After nearly five years of virtually non-stop touring, Edwin McCain sorely needed a long break. He didn’t head for the mountains, a remote Caribbean island or his favorite fishing hole.
He took up a new hobby: gliding.
Getting into a heavier-than-air aircraft (without an engine), using airflow for lift and producing a free flight was just what the doctor ordered.
“After we got off the road last year, I was really, really burned out, tired and worn down,” the Columbia, S.C.-based singer-songwriter said recently. “Then I left (music) alone … for almost two months. I always wanted to try gliding, so I decided to give it a whirl.
“You try to create diversions for yourself that are so completely unrelated to the music business so it allows you to change perspective and get on another tangent that’ll let you see things a little more creatively, rather than getting caught in a rut.”
Gliding helped clear up McCain’s head and re-energize him going into the recording of his second Lava/Atlantic album, “Misguided Roses,” released June 24. The results, brimming with confidence, show that his recreational deviation did the trick.
On “Misguided Roses,” McCain and his band mates – saxman/keyboardist Craig Shields, drummer T.J. Hall and bassist Scott Bannevich – have effectively exorcised any notions that their 1995 debut LP, “Honor Among Thieves,” was a fluke and sold several hundreds of thousands of copies merely because of the group’s close ties to Hootie & the Blowfish.
“The association with us and them was such a great help and a great hurt, in a lot of ways,” McCain said. “It was a bittersweet kind of thing, because they’re such great friends of ours and did me such a huge favor by performing on the album. I mean, we got on Letterman and everything.
“Now, I’m not naive enough to imagine that I’d get on David Letterman if it wasn’t for Darius Rucker and the boys. But the association also is something I’m constantly faced with. This record will definitely show that I’m not coattailing anyone.”
There isn’t a hint of Hootie on “Misguided Roses.” If anything, it displays McCain’s wide spectrum of emotions, musically and lyrically. On the rockin’ “See the Sky Again” (the first single) and “Grind Me In the Gears,” McCain offers a Eddie Vedder-like growl, and on the impressive “The Rhythm of Life,” he shows an eclectic twist.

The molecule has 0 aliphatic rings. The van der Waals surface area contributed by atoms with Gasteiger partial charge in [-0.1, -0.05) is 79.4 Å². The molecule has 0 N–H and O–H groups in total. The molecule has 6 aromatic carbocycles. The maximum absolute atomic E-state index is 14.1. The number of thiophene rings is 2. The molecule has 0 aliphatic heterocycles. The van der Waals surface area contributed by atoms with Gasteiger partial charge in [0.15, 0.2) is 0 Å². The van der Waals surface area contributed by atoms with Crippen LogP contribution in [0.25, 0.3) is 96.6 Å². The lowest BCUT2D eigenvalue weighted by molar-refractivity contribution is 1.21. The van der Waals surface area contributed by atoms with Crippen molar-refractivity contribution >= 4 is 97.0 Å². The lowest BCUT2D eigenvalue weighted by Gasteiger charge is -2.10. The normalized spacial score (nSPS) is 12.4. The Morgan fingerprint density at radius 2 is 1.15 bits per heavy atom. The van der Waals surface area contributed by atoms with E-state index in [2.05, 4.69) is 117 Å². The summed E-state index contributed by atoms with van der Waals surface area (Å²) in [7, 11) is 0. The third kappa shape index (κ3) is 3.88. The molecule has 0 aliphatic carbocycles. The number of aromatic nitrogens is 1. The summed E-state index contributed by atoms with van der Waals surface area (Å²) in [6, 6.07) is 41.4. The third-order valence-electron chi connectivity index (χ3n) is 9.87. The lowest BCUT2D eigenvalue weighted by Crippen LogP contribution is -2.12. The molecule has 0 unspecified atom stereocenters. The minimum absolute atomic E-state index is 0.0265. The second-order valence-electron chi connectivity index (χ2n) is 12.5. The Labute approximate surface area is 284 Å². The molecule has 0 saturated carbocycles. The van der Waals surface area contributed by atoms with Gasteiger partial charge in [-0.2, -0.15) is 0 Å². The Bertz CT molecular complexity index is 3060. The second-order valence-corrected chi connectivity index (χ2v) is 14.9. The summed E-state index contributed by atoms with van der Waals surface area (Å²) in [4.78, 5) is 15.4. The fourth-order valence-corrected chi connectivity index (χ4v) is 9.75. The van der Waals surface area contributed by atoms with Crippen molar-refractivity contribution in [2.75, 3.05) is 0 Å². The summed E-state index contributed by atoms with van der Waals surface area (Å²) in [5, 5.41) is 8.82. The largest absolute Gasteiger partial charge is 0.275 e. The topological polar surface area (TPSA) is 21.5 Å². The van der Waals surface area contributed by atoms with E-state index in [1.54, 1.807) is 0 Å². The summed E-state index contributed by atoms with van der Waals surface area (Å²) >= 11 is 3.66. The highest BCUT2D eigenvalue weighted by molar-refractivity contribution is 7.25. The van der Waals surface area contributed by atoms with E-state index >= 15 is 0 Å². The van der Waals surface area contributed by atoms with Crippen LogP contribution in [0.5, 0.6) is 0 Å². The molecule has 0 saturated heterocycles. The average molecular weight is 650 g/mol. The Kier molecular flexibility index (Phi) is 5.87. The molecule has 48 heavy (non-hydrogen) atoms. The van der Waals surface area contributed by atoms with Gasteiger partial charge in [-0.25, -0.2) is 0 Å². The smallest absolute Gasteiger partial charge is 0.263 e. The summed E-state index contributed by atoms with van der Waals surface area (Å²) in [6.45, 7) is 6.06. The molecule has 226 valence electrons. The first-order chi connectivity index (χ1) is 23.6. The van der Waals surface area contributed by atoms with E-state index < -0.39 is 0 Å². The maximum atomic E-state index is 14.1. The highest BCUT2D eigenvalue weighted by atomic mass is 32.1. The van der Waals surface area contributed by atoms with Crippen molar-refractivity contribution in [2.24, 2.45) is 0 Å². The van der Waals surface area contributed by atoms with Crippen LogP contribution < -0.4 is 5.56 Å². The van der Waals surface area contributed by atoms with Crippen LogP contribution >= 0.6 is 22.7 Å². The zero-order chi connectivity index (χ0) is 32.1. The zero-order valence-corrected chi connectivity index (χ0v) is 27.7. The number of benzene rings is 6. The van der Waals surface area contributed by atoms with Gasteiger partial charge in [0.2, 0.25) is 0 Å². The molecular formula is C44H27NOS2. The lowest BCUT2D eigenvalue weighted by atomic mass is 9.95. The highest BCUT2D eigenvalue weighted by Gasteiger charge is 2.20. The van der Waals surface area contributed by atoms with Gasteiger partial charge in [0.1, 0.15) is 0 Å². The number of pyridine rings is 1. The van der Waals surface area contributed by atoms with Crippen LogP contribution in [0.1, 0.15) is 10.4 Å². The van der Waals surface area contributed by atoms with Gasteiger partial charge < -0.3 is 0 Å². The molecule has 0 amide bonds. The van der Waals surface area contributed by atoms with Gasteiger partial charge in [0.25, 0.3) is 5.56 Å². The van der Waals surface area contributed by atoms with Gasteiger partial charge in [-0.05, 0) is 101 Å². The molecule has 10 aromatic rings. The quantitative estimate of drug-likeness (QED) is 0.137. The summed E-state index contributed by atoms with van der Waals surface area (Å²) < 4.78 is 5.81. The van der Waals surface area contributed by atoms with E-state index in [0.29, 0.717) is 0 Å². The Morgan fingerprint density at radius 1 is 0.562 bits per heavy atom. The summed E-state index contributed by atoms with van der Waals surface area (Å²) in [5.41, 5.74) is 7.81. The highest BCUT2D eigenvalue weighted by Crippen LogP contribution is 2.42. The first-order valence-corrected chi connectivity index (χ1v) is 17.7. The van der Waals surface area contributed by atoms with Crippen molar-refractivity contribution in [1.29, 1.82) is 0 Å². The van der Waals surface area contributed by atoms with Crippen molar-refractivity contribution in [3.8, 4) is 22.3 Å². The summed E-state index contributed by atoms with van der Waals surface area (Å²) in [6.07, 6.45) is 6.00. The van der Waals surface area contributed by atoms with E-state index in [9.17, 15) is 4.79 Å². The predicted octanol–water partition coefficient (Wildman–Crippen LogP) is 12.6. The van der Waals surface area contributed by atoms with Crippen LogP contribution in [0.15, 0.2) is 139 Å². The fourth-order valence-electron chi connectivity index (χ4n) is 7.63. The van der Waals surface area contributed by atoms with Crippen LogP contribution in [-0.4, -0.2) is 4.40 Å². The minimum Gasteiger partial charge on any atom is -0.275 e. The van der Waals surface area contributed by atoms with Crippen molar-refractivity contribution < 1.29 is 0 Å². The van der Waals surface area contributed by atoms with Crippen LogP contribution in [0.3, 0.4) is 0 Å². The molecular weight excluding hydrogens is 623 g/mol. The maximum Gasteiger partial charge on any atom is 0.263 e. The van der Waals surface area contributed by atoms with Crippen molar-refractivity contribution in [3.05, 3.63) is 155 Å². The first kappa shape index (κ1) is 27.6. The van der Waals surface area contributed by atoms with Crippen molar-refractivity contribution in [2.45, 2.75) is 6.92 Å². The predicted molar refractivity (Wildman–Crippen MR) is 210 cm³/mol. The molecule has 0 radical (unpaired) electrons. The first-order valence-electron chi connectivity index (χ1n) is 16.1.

“In the beginning, there’s a rhythm being played on the surface of a river,” he said. “It’s an aboriginal tribe in Australia. The kids get in the river with their mothers doing the wash and these kids play the rhythms on the surface. It’s real soothing.
“I ended up using ‘Misguided Roses’ as the album title because of a line in ‘The Rhythm of Life’: ‘Sleeping through classes, we’ll make it up later. There’s still so much time left to go. Misguided roses, we bloom in October and merging triumphant in time for the season’s burst.’ I just thought that pretty much sums up what the songs are all about.”
Sophomore albums are traditionally the hardest for an artist, but McCain is philosophical about his mindset going into “Misguided Roses.” There was no go-for-broke or play-it-safe attitude. It was just “go for what you know.”
“I tried to pull creatively as honestly as I could as far as my music goes,” McCain said. “I try my best to honestly draw from whatever’s moving me at the time and I can interpret that emotional content through music on to the album.
“If you go into a record trying to say, ‘Oh, we need a pop hit like ‘Solitude’ again’ or ‘We need a rock-radio hit,’ with all the other pressures already on you, I think you’re setting yourself up for failure.
“I believe your audience and your fans and the people that care about you and the people who can make a difference in your career truly understand honesty in your music and effort and emotion, much more than they can appreciate ‘formatibility.’ ”
More than anything, McCain is proud of the progression his band has made between albums.
“We only had a month to do that first record, so we were a little hamstrung by the time,” he said. “And the material, a lot of it was from when I was 18 years old. On this one, I was writing as we were recording, and it flowed really well.”
Faced with a 100-date tour this summer, McCain won’t have time for gliding. That may please Atlantic executives, who may shudder at the thought of his new hobby.
“There’s no second chance, not a lot of room for error in it,” he said. “I haven’t been flying recently. Glider crashes aren’t generally fatal, but they are generally bone-breaking, so I’ve laid off it for a while. I’m sure that makes a lot of people happy.”
BWF (before we forget): “Misguided Roses,” aided by the single “I’ll Be,” entered Billboard’s pop albums chart in April 1998. It reached No. 73 and sold more than 500,000 copies. In late September, “I’ll Be” debuted at No. 7 on Hot 100 singles chart. … Check out Edwin McCain on the Web @ www.edwin.com.